Do You Still Believe These Carpet Care Myths? 

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Do You Still Believe These Carpet Care Myths? 

Do You Still Believe These Carpet Care Myths? 

There are lots of myths peddled around when it comes to carpet care. From bad advice to those with a hint of truth, but which morphed into misconceptions that should not be followed- let’s debunk them:


  • The more you clean your carpet, the dirtier it gets


This myth is mainly attributed to those cases where people have had residue remaining in their carpets once they were cleaned. It is a result of not following the appropriate procedures when working on the unit, such as during the DIY carpet cleaning jobs when one uses too much shampoo for the job. It is also a common occurrence for those using rental equipment without sufficient extraction power, thus leaving behind material in the carpet’s fibres. The residue attracts soiling, which causes the carpet to get soiled faster. How is this avoided? By ensuring that the cleaning process is thorough, where all the material is flushed out of the carpet, and it is given a quality rinse. Turning to the professionals for the task will leave your carpet residue-free, which will in fact keep your unit cleaner for longer.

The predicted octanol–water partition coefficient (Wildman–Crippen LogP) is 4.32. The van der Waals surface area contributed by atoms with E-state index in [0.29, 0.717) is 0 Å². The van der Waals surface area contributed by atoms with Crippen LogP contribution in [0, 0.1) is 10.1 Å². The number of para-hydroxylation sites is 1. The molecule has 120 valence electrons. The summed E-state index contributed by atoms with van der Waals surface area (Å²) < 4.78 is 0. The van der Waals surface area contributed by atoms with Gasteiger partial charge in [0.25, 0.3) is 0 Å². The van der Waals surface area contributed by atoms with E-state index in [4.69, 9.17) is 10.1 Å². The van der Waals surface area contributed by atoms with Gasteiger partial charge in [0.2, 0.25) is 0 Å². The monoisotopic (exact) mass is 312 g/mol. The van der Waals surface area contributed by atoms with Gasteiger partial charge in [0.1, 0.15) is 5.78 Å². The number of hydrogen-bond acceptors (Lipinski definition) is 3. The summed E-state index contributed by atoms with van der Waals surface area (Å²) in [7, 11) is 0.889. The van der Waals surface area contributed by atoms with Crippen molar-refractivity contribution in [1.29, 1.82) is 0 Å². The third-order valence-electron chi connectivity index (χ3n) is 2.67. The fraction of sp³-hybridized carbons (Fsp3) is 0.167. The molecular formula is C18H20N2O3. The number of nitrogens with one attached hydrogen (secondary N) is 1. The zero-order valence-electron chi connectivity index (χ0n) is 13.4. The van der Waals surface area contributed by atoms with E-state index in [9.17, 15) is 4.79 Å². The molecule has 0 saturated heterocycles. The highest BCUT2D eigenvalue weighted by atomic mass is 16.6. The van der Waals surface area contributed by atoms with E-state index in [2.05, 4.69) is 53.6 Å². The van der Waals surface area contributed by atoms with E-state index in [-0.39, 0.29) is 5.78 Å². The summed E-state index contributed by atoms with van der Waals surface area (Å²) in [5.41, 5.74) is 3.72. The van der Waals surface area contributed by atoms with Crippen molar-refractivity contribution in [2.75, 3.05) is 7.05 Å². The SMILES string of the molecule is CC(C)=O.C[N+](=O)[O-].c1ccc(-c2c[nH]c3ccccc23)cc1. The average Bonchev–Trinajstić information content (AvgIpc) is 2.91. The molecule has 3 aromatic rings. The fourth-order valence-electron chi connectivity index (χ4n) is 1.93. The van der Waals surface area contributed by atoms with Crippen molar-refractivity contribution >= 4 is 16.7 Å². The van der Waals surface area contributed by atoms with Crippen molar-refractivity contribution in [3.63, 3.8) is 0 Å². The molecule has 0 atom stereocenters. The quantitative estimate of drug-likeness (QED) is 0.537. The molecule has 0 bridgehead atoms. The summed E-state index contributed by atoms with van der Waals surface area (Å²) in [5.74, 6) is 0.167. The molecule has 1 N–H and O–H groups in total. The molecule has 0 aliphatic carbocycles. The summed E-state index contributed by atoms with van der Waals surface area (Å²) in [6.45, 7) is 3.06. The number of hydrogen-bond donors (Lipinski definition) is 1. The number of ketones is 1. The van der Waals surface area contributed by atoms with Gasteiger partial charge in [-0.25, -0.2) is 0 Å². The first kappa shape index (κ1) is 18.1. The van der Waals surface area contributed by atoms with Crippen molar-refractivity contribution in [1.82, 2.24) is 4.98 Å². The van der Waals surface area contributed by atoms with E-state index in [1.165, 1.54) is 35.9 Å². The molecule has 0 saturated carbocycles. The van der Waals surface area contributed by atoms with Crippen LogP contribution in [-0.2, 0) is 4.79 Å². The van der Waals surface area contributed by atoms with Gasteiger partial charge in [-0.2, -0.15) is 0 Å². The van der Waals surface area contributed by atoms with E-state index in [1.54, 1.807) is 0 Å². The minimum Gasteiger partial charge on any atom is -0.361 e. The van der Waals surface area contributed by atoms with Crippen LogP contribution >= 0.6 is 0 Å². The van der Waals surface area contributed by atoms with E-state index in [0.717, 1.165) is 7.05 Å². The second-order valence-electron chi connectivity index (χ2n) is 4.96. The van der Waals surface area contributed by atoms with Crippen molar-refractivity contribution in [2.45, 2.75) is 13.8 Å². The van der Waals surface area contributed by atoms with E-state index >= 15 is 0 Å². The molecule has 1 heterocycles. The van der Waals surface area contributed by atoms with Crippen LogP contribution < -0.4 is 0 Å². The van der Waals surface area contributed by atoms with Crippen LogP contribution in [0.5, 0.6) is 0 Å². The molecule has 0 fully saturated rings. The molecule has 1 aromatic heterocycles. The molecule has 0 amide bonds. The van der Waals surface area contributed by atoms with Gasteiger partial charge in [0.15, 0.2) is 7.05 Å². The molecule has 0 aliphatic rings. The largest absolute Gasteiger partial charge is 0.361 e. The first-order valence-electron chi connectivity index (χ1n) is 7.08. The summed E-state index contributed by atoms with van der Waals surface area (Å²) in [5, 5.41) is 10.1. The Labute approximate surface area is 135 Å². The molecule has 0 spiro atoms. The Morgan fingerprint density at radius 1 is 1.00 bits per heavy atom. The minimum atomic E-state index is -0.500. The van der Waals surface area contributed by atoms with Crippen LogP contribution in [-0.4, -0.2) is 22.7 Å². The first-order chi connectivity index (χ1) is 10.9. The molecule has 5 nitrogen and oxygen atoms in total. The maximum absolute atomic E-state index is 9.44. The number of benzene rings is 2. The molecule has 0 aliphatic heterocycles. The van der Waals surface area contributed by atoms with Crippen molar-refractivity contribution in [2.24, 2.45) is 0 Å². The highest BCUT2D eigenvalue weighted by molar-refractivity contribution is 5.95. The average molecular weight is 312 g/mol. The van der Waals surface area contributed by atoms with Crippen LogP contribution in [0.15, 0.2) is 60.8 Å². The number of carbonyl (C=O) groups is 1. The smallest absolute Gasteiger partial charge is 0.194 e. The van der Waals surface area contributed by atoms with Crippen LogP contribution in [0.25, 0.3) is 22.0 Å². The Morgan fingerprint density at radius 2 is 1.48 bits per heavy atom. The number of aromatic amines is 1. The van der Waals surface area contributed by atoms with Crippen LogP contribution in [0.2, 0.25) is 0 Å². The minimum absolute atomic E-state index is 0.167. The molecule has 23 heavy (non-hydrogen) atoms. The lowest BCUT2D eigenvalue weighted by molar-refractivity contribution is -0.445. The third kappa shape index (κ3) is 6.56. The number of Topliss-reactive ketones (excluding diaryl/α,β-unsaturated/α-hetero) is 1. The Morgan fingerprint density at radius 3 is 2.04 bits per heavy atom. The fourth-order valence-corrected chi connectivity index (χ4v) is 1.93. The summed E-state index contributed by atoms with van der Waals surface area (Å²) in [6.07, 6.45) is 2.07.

• Steam cleaning encourages mildew growth


This only happens when the carpet is improperly cleaned. When the carpet is left soaking wet for days, there will be mould growth- and this is common for the DIY jobs and when one hires rookie carpet cleaning services. However, if you hire certified professionals for the task, it won’t be a concern. Drying systems are put in place to extract the moisture from the carpet, and it will even dry within the same day it has been worked on, hence there won’t be mould or mildew growing on your unit. 


  • Vacuuming ruins the carpet


Well, in the past, vacuuming too much would affect carpets. They are simply not as durable as those that are available today. The density of the fibres, to their length, meant that they showed signs of wear faster when the vacuuming was done frequently.  However, modern carpets have been built to withstand loads of vacuuming. Even if you vacuum them every day, the carpets are strong enough to handle it. Simply ensure that your vacuum is functioning properly, and that its brush roller is in operational condition. The majority of the soiling on the carpet- about 80% is dry soil, and vacuuming it out will go a long way in protecting your unit. For homes, vacuuming once or twice a week can suffice, but for high traffic areas like businesses, daily vacuuming will be required. 


  • Carpets lead to allergies